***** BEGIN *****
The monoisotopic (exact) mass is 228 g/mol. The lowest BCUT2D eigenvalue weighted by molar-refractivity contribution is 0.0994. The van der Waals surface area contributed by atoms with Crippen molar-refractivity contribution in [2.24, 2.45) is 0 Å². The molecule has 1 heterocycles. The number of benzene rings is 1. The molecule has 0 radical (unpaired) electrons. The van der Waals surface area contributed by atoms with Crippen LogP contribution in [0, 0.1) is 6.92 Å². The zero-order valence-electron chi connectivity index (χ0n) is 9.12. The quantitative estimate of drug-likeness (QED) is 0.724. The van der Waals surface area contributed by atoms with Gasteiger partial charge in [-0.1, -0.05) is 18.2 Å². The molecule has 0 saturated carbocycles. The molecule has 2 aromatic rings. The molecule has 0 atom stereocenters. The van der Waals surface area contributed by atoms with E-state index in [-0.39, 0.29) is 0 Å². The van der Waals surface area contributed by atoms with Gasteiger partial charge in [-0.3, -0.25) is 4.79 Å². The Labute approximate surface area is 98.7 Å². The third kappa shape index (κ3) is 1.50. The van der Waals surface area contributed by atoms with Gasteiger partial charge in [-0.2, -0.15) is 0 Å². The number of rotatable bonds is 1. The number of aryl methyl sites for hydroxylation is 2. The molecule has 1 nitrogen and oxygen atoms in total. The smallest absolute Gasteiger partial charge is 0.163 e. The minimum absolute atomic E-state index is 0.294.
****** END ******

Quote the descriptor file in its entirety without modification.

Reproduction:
The monoisotopic (exact) mass is 228 g/mol. The lowest BCUT2D eigenvalue weighted by molar-refractivity contribution is 0.0994. The van der Waals surface area contributed by atoms with Crippen molar-refractivity contribution in [2.24, 2.45) is 0 Å². The molecule has 1 heterocycles. The number of benzene rings is 1. The molecule has 0 radical (unpaired) electrons. The van der Waals surface area contributed by atoms with Crippen LogP contribution in [0, 0.1) is 6.92 Å². The zero-order valence-electron chi connectivity index (χ0n) is 9.12. The quantitative estimate of drug-likeness (QED) is 0.724. The van der Waals surface area contributed by atoms with Gasteiger partial charge in [-0.1, -0.05) is 18.2 Å². The molecule has 0 saturated carbocycles. The molecule has 2 aromatic rings. The molecule has 0 atom stereocenters. The van der Waals surface area contributed by atoms with E-state index in [-0.39, 0.29) is 0 Å². The van der Waals surface area contributed by atoms with Gasteiger partial charge in [-0.3, -0.25) is 4.79 Å². The Labute approximate surface area is 98.7 Å². The third kappa shape index (κ3) is 1.50. The van der Waals surface area contributed by atoms with Gasteiger partial charge in [-0.2, -0.15) is 0 Å². The number of rotatable bonds is 1. The number of aryl methyl sites for hydroxylation is 2. The molecule has 1 nitrogen and oxygen atoms in total. The smallest absolute Gasteiger partial charge is 0.163 e. The minimum absolute atomic E-state index is 0.294.